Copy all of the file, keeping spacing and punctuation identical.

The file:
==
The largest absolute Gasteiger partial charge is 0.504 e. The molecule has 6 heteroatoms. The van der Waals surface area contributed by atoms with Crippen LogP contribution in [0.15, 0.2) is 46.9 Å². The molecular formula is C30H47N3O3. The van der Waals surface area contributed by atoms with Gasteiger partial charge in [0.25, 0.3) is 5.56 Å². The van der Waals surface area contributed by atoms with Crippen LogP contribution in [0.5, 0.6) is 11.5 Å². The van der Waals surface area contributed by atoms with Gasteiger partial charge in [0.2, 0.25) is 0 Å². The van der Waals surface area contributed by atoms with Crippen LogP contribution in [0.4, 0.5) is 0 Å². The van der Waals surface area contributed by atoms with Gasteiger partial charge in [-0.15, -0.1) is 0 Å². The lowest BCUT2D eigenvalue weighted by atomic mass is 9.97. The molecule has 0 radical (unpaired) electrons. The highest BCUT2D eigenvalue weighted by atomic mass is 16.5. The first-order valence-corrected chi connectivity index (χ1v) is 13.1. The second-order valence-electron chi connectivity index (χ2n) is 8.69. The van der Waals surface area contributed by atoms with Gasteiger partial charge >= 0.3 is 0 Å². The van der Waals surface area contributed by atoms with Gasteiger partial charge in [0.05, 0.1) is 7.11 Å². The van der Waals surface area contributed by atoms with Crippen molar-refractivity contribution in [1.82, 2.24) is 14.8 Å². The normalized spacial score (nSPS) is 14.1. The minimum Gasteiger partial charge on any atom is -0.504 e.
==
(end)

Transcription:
The largest absolute Gasteiger partial charge is 0.504 e. The molecule has 6 heteroatoms. The van der Waals surface area contributed by atoms with Crippen LogP contribution in [0.15, 0.2) is 46.9 Å². The molecular formula is C30H47N3O3. The van der Waals surface area contributed by atoms with Gasteiger partial charge in [0.25, 0.3) is 5.56 Å². The van der Waals surface area contributed by atoms with Crippen LogP contribution in [0.5, 0.6) is 11.5 Å². The van der Waals surface area contributed by atoms with Gasteiger partial charge in [0.2, 0.25) is 0 Å². The van der Waals surface area contributed by atoms with Crippen LogP contribution in [0.4, 0.5) is 0 Å². The van der Waals surface area contributed by atoms with Gasteiger partial charge in [-0.15, -0.1) is 0 Å². The lowest BCUT2D eigenvalue weighted by atomic mass is 9.97. The molecule has 0 radical (unpaired) electrons. The highest BCUT2D eigenvalue weighted by atomic mass is 16.5. The first-order valence-corrected chi connectivity index (χ1v) is 13.1. The second-order valence-electron chi connectivity index (χ2n) is 8.69. The van der Waals surface area contributed by atoms with Gasteiger partial charge >= 0.3 is 0 Å². The van der Waals surface area contributed by atoms with Gasteiger partial charge in [0.05, 0.1) is 7.11 Å². The van der Waals surface area contributed by atoms with Crippen molar-refractivity contribution in [1.82, 2.24) is 14.8 Å². The normalized spacial score (nSPS) is 14.1. The minimum Gasteiger partial charge on any atom is -0.504 e.